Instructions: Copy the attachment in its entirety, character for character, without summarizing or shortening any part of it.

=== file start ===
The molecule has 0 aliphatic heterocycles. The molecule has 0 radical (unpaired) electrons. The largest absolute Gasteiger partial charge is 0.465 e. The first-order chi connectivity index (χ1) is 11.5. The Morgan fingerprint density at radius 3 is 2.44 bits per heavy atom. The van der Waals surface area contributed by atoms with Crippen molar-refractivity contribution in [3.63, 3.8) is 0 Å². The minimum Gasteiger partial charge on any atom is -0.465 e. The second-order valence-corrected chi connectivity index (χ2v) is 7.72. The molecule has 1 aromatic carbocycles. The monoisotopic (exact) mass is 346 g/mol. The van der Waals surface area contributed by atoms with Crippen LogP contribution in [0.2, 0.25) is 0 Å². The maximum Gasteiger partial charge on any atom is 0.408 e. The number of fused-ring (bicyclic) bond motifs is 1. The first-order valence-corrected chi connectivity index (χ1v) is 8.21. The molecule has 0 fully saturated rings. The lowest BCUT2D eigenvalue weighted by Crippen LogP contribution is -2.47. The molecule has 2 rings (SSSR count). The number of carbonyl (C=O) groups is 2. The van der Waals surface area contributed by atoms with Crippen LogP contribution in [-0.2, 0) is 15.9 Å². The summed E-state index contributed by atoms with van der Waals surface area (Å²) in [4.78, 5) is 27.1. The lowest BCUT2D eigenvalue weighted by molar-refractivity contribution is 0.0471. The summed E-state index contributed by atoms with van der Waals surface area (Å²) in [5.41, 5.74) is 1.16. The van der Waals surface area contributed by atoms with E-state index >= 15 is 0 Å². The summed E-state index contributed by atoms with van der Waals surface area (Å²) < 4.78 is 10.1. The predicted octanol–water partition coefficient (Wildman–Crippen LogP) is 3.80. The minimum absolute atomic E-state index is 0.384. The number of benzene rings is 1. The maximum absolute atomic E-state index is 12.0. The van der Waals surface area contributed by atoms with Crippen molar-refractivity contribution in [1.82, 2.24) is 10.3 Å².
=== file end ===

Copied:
The molecule has 0 aliphatic heterocycles. The molecule has 0 radical (unpaired) electrons. The largest absolute Gasteiger partial charge is 0.465 e. The first-order chi connectivity index (χ1) is 11.5. The Morgan fingerprint density at radius 3 is 2.44 bits per heavy atom. The van der Waals surface area contributed by atoms with Crippen molar-refractivity contribution in [3.63, 3.8) is 0 Å². The minimum Gasteiger partial charge on any atom is -0.465 e. The second-order valence-corrected chi connectivity index (χ2v) is 7.72. The molecule has 1 aromatic carbocycles. The monoisotopic (exact) mass is 346 g/mol. The van der Waals surface area contributed by atoms with Crippen LogP contribution in [0.2, 0.25) is 0 Å². The maximum Gasteiger partial charge on any atom is 0.408 e. The number of fused-ring (bicyclic) bond motifs is 1. The first-order valence-corrected chi connectivity index (χ1v) is 8.21. The molecule has 0 fully saturated rings. The lowest BCUT2D eigenvalue weighted by Crippen LogP contribution is -2.47. The molecule has 2 rings (SSSR count). The number of carbonyl (C=O) groups is 2. The van der Waals surface area contributed by atoms with Crippen LogP contribution in [-0.2, 0) is 15.9 Å². The summed E-state index contributed by atoms with van der Waals surface area (Å²) in [4.78, 5) is 27.1. The lowest BCUT2D eigenvalue weighted by molar-refractivity contribution is 0.0471. The summed E-state index contributed by atoms with van der Waals surface area (Å²) in [5.41, 5.74) is 1.16. The van der Waals surface area contributed by atoms with E-state index >= 15 is 0 Å². The summed E-state index contributed by atoms with van der Waals surface area (Å²) < 4.78 is 10.1. The predicted octanol–water partition coefficient (Wildman–Crippen LogP) is 3.80. The minimum absolute atomic E-state index is 0.384. The number of benzene rings is 1. The maximum absolute atomic E-state index is 12.0. The van der Waals surface area contributed by atoms with Crippen molar-refractivity contribution in [1.82, 2.24) is 10.3 Å².